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http://csvhelper.com available via NuGet is used to read and write CSV files.

CsvHelper allows you to read your CSV file directly into your custom class.

As following was shown in a previous question

var streamReader = // Create a reader to your CSV file.
var csvReader = new CsvReader( streamReader );
List<MyCustomType> myData = csvReader.GetRecords<MyCustomType>();

CsvReader will automatically figure out how to match the property names based on the header row (this is configurable). It uses compiled expression trees instead of reflection, so it's very fast.

It is also very extensible and configurable.

I'm basically trying to work out how to read in a CSV file with headers (unknown names) and read the records into a custom object.

There is no documentation on this at all so wondered if anyone knew how to use CsvReader to put the values in order into an array of strings or how would you recommend dealing with this?

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3 Answers 3

up vote 5 down vote accepted

This is my first version, I will update as I amend things and make it more complete but this gives me all the data in string arrays.

   [HttpPost]
        public ActionResult UploadFile(HttpPostedFileBase file)
        {

            ICsvParser csvParser = new CsvParser(new StreamReader(file.InputStream));
            CsvReader csvReader = new CsvReader(csvParser);
            string[] headers = {};
            List<string[]> rows = new List<string[]>();
            string[] row;
            while (csvReader.Read())
            {
                // Gets Headers if they exist
                if (csvReader.HasHeaderRecord && !headers.Any())
                {
                    headers = csvReader.FieldHeaders;
                }
                row = new string[headers.Count()];
                for (int j = 0; j < headers.Count(); j++)
                {
                    row[j] = csvReader.GetField(j);
                }
                rows.Add(row);
            }
            ImportViewModel model = new ImportViewModel(rows);
            return View(model);
        }
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There is a CsvFieldAttribute that you can put on your property where you can either put the name of csv field, or the index of the csv field. Name will only work if there is a header row in the csv file.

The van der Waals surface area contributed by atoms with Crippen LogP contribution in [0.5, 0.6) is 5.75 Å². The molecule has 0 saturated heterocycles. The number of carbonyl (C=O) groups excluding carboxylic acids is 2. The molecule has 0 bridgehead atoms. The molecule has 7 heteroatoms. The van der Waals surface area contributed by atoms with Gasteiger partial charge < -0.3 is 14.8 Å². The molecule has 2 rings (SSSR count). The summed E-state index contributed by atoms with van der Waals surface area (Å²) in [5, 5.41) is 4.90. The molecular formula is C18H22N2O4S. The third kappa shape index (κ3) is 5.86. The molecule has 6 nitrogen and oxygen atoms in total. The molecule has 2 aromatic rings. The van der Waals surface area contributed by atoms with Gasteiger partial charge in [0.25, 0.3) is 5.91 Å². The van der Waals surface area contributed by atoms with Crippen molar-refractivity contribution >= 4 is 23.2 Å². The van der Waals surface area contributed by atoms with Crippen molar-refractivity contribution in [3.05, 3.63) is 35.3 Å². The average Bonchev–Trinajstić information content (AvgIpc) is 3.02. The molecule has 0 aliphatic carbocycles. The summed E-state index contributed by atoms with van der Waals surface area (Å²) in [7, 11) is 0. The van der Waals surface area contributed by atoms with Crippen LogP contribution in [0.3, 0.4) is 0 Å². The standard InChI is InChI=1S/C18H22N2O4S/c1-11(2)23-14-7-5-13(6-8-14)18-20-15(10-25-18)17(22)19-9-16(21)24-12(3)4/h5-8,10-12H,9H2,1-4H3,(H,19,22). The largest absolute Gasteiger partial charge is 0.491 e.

public class MyCustomClass
{
    [CsvField( FieldIndex = 1 )]
    public string Property1 { get; set; }

    [CsvField( FieldIndex = 0 )]
    public string Property2 { get; set; }

    [CsvField( FieldIndex = 2 )]
    public string Property3 { get; set; }
}

If all you want to do is read a record into a string array in the order that it's in in the file, you can just use CsvParser instead of CsvReader. Calling CsvParser.Read() returns a string[]. CsvReader uses CsvParser to read the raw data.

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So should I use csvreader to grab the header and then csvparser in a while loop to grab the row data? Could you provide an example for this? –  Andi May 5 '11 at 20:20
    
Are you reading into a string array or into a custom class? –  Josh Close May 16 '11 at 1:25
    
See my answer below. Is this the best was of grabbing all the data? The next stage would be to allow the user to match there columns to properties on my entities. I'm a bit worried about storing the whole CSV between the requests though. Thinking store in Session or DB but both will be fairly heavy (potentially) –  Andi May 16 '11 at 10:27
    
For more details, you could also refer to this wiki page written by Josh Close(surprise!) github.com/JoshClose/CsvHelper/wiki/Fluent-Class-Mapping –  arviman Dec 9 '11 at 1:41
1  
@BrianMacKay Yes, it gets real bad. Class mapping will only map the properties you specifically map, and the other are ignored. There is a little documentation on this (I need to add lots more). github.com/JoshClose/CsvHelper/wiki/Fluent-Class-Mapping –  Josh Close May 2 '13 at 17:19

I know this is not related to CVSHelpers but you may like to consider the FileHelpers project

It allows you to decorate fields on an object with attributes so that it represents a row in the csv file and then use a FileHelperEngine to read the file in - resulting in an array of objects each one representing a row

see this quick start on reading delimited files

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What if you don't know the header names and don't know the quantity does it handle that? Can you get it to parse to an array of strings or something similar? How does this cope with special characters and edge cases? Does it cope quite well? –  Andi Mar 31 '11 at 8:18
    
just found this: stackoverflow.com/questions/2356419/… –  Andi Mar 31 '11 at 8:19
    
Why did this get a down vote? –  Andi Apr 5 '11 at 13:24

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